A Love of Northwest Coast First Nations Art Turns Into a Scholarship

Northwest Coast Art inspires a couple to create a scholarship for a First Nations student.

Freelance writer Bruce Byfield and his partner Patricia Williams have turned their love of Northwest Coast First Nations art into a $1,000 scholarship for a student over 25 years of age.

The couple shared a passion for collecting the art until Williams’ passing in 2010—the Freda Diesing School of Northwest Coast Art Mature Student Award was established in 2009. The couple’s appreciation for the art and hard work put into it is where the idea of a scholarship came from.

“We wanted to give something back,” said Byfield in a press release. They chose to support the Freda Diesing School of Northwest Coast Art because, as he puts it, “It’s the major carving school in B.C.”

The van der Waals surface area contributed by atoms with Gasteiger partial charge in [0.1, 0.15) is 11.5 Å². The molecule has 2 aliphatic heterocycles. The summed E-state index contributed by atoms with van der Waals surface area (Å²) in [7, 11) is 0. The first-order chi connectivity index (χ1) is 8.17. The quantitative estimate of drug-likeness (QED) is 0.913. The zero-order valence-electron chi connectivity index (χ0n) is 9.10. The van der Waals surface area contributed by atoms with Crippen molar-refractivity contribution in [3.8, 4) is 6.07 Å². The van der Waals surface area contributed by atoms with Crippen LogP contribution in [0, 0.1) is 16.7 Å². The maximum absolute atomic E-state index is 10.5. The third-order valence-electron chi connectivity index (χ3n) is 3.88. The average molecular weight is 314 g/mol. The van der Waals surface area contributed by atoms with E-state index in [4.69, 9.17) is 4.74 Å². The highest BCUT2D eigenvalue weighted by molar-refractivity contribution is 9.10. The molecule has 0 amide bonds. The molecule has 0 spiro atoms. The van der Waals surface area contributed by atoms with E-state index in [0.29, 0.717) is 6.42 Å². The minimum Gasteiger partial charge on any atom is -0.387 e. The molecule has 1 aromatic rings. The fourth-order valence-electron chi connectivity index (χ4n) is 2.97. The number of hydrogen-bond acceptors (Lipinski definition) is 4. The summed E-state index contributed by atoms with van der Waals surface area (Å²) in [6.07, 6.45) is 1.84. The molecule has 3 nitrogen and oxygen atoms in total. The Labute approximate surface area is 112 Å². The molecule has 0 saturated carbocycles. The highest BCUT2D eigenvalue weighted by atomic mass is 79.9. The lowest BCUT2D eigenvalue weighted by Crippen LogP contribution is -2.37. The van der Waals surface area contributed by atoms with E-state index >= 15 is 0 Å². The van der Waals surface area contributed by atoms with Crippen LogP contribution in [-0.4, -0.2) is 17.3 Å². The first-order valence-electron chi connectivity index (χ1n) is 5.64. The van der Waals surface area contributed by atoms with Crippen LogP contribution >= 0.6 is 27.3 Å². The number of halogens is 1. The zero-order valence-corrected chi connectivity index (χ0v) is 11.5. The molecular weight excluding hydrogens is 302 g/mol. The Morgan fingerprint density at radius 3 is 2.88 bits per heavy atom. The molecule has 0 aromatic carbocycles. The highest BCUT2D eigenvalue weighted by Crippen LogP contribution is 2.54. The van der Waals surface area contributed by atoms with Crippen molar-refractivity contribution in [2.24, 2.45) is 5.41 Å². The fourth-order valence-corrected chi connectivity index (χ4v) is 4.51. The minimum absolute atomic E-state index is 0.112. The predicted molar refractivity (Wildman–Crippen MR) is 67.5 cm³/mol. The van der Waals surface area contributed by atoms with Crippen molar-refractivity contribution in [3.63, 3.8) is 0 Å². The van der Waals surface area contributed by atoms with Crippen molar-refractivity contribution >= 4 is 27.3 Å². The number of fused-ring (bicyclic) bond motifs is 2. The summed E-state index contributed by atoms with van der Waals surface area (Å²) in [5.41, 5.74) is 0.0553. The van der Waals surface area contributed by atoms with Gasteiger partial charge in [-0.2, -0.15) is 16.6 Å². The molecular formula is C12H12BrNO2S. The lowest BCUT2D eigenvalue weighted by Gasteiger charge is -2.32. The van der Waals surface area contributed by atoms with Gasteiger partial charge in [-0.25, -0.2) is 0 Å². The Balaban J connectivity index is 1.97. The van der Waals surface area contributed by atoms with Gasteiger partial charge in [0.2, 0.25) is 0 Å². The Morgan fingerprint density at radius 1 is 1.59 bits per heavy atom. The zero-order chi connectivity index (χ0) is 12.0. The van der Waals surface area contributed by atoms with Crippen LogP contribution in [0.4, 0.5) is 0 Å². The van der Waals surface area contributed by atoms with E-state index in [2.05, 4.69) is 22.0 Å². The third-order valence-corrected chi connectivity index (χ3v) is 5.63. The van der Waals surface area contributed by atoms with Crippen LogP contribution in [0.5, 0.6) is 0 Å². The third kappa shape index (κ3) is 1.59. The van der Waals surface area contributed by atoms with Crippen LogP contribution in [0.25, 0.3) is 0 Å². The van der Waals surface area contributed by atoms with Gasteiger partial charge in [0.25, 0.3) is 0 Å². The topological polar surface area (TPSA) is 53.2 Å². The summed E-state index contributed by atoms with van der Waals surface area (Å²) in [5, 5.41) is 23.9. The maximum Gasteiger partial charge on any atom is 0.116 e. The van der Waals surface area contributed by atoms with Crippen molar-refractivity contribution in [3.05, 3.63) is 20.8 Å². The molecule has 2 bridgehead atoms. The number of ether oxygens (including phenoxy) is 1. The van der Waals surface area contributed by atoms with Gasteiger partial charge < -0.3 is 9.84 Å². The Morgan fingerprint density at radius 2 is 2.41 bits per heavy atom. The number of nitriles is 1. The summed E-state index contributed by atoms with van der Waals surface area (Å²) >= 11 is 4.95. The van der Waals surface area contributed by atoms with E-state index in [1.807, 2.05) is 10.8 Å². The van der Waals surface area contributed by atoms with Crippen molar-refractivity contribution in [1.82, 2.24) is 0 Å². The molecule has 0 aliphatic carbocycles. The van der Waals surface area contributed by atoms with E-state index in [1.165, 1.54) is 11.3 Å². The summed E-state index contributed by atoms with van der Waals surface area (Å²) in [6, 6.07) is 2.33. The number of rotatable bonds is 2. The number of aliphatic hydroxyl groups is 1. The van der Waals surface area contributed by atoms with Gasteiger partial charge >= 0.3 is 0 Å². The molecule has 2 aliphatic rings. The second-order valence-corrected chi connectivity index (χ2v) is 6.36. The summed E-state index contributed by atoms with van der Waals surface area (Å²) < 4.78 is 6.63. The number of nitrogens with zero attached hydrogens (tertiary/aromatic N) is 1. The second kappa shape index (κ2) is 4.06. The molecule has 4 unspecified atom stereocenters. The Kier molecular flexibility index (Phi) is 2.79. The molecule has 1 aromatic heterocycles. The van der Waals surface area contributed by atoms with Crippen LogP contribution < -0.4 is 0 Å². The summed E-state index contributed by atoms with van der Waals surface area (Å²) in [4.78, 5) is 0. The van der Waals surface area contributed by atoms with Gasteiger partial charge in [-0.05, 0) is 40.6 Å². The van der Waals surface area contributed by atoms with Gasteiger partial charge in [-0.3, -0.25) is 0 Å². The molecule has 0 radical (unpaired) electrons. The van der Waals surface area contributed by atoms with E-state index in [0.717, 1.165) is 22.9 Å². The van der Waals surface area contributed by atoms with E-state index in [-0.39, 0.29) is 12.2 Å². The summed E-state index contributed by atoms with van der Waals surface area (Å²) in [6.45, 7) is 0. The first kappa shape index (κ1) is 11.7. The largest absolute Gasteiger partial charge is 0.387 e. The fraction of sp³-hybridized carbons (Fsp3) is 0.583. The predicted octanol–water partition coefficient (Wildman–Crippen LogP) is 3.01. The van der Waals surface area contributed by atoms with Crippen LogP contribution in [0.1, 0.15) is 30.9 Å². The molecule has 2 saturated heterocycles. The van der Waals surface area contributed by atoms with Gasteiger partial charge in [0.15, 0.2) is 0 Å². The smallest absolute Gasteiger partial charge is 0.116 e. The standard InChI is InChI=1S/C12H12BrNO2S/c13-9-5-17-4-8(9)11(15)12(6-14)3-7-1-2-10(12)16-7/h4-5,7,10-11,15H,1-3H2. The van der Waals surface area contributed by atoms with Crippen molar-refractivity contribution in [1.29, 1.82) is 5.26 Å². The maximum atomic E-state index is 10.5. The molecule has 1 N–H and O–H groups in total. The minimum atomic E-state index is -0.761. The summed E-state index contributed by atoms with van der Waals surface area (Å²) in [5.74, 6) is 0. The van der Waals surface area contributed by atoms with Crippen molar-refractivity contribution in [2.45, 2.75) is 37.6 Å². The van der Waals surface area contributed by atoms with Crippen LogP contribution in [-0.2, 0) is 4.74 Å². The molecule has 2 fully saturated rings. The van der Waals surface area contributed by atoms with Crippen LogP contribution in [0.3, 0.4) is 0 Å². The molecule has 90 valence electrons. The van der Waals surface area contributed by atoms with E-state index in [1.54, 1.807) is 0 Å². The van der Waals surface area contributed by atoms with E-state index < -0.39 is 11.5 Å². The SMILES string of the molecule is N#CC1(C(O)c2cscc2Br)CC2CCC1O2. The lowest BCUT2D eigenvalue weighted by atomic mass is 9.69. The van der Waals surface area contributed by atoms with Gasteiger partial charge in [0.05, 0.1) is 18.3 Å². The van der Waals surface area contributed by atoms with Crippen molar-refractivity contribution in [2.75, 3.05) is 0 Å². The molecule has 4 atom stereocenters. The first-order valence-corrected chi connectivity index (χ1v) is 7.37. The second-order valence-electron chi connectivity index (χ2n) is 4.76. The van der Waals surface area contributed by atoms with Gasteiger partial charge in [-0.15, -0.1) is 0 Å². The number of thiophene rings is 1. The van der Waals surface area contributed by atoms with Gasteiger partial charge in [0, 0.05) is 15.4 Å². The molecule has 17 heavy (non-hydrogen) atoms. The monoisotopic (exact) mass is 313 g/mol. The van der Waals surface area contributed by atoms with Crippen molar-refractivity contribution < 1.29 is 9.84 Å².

And his reasoning for specifying that the winner be mature is because going back to school “is psychologically harder for older students—it’s a bit of a culture shock,” Byfield says in the release.

The 2011 winner is Barry Sampare, who as a first year student at the Freda Diesing School was featured in the 2011 student exhibition, Awakening: Beyond Tradition. At the exhibition, last year’s award winner Carol Young gave a eulogy for Williams, and spoke about her interest in Northwest Coast Art.

“Then she announced that, in honor of Trish, each student would take a rose and hand it to someone in the audience,” said Byfield in his blog, Off the Wall. “That was it. I lost all hope of control and started crying. By the time Carol announced me, I could barely see for crying.”

Byfield would like the award to become permanent beyond his life. To help him with that quest by donating, contact Jill Pimlott, Northwest Community College associate registrar at 250-638-5477.